COLOMBO: After coming to power, Sri Lanka’s President Maithripala Sirisena and Prime Minister Ranil Wickremesinghe had been busy mending fences with countries in the West and South Asia that got snubbed during the rule of former president Mahinda Rajapaksa.
While renewing Sri Lanka’s ties with the world, they paid special attention to balance their ties between India and Pakistan.
As part of this balancing act, Sri Lanka recently hosted Pakistan Prime Minister Nawaz Sharif on an official three-day visit, which came just months after Indian Premier Narendra Modi visited the island nation.
Such acts often lead to complications as when India pressured the Sirisena-Wickremesinghe administration against the signing of a $400-million agreement with Pakistan for the purchase of JF-17 Thunder fighter jets.
The agreement was expected to be signed during Sharif’s visit to Colombo, which ended on January 6.
However, Sri Lanka and Pakistan signed eight other agreements that covered areas like health, science and technology, trade, statistic sharing, gem and jewelry, money laundering and terrorism financing, and culture. The two countries are also working towards increasing the annual bilateral trade to $1 billion from the current $325 million.
Addressing a forum in Colombo, Sharif said: “Sri Lanka enjoys the exceptional position of being the first country with which Pakistan entered into a Free Trade Agreement. The present volume of trade of approximately $325 million, however, does not reflect the vast potential available in our respective economies.
“When President Sirisena visited Pakistan in April 2015, we decided to set a bilateral trade target of US $1 billion. To realize this objective, both countries have to work with greatest resolve and commitment. Many business delegations from Pakistan have visited Sri Lanka and vice versa. My commerce minister’s recent visit to Sri Lanka is a testimony to our serious endeavors to achieve the trade target of $1 billion. My own visit is aimed at enhancing and energizing the economic content of our relationship.”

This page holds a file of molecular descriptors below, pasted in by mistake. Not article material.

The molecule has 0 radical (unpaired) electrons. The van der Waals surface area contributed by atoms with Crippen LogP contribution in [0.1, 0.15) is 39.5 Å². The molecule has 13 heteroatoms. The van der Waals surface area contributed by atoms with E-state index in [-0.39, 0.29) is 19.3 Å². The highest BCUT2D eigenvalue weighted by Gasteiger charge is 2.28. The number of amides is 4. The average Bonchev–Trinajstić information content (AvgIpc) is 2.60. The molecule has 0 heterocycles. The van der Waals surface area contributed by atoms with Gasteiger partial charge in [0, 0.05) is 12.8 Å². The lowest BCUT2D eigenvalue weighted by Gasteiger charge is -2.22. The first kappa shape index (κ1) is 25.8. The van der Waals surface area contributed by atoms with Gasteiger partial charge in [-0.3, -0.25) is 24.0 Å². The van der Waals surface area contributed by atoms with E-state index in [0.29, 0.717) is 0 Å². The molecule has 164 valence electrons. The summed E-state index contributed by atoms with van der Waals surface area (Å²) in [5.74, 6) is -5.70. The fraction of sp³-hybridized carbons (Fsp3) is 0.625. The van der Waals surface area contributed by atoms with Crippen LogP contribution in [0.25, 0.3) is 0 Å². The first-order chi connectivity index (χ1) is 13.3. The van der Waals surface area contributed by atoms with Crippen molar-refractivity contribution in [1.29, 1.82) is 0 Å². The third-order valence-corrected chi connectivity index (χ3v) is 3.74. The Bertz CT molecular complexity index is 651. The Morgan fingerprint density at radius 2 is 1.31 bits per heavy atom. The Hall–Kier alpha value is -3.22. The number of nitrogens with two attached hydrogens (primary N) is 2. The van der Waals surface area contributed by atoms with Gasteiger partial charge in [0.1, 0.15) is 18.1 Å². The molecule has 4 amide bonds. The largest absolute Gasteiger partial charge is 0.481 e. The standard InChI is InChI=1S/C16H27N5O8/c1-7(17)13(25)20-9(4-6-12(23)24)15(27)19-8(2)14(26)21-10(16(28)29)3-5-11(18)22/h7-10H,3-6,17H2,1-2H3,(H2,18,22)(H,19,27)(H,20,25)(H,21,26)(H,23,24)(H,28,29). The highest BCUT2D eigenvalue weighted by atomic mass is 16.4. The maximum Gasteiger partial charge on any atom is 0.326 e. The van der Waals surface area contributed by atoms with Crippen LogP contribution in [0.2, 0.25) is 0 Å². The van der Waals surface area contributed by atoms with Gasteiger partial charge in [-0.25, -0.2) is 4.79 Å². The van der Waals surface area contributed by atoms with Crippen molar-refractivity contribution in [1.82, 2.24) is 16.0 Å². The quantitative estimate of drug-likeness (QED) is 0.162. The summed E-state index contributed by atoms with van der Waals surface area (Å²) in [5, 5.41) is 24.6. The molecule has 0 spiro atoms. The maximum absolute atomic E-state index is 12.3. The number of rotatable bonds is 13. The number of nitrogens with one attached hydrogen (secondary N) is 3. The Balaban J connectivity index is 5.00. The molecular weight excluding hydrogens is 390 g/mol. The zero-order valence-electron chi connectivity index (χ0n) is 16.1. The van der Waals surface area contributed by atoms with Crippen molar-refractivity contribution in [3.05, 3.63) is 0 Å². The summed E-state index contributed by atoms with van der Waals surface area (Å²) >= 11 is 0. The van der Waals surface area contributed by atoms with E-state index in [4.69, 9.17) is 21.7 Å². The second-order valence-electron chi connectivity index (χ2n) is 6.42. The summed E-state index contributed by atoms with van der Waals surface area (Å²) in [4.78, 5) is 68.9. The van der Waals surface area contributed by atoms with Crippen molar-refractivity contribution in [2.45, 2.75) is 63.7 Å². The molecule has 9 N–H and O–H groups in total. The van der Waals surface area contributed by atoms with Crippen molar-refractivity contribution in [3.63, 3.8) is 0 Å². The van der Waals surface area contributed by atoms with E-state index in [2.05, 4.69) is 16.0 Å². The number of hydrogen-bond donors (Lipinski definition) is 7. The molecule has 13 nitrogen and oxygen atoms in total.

Sri Lanka had entered into a Free Trade Agreement with Pakistan in 2005.
Although Colombo could not go ahead with the defense pact, it hailed Islamabad’s efforts in helping it combat terrorism. At a meeting between Sirisena and Sharif, the Sri Lankan President appreciated Pakistan’s key role along with China in supplying them with weapons and aircraft to root out the menace posed by Liberation Tigers of Tamil Eelam in 2009 during the tenure of Rajapaksa.
Incidentally, just days after Sharif concluded his visit to Colombo, Indian foreign secretary Dr. S. Jaishankar arrived in Sri Lanka on a two-day official visit to review the bilateral relationship between India and Sri Lanka.
New Delhi has been pressuring Colombo to sign a Comprehensive Economic Partnership Agreement (CEPA) which Sri Lanka’s professional community is strongly opposed to.
While Wickremesinghe is firm on not signing CEPA with India, reports say the two governments may be signing a similar agreement under a new name Indo-Lanka Economic and Technology Cooperation Agreement (ETCA).
The ETCA allows free movement of IT professionals across the two countries. But this may lead to a large number of Indian IT professionals flocking to the island nation and impacting job opportunities for locals.
The apex body of professionals in Sri Lanka, the Organization of Professional Associations (OPA) which consists of some 46 associations, has expressed its deep concern over the proposed ETCA.
The deal is absolutely unnecessary as Sri Lanka has sufficient professional resources, the organization’s president Prof. Rohana Kuruppu said in a statement on January 26.
“Such an agreement to bring foreign professional services to the country can be detrimental to the local professional resource base,” he warned.
If any organization wants to hire foreign professional expertise for a particular job, it may be allowed on request on acceptable reasons for which no such bilateral deal is, however, warranted, the statement said.
The Sri Lanka Association of Software and Services Companies, an organization which looks after the interests of IT professionals in the country, too expressed concern over the proposed ECTA and said it will not support any agreement that is detrimental to the industry and the country.
Munza Mushtaq is a journalist based in Colombo, Sri Lanka. She is the former news editor of two leading Sri Lankan newspapers; The Nation and the Sunday Leader. She writes extensively on Sri Lankan current affairs with special focus on politics, human rights and business issues. She is currently the Colombo-based correspondent for International News Services, the Los Angeles Times and the Nikkei Asian Review.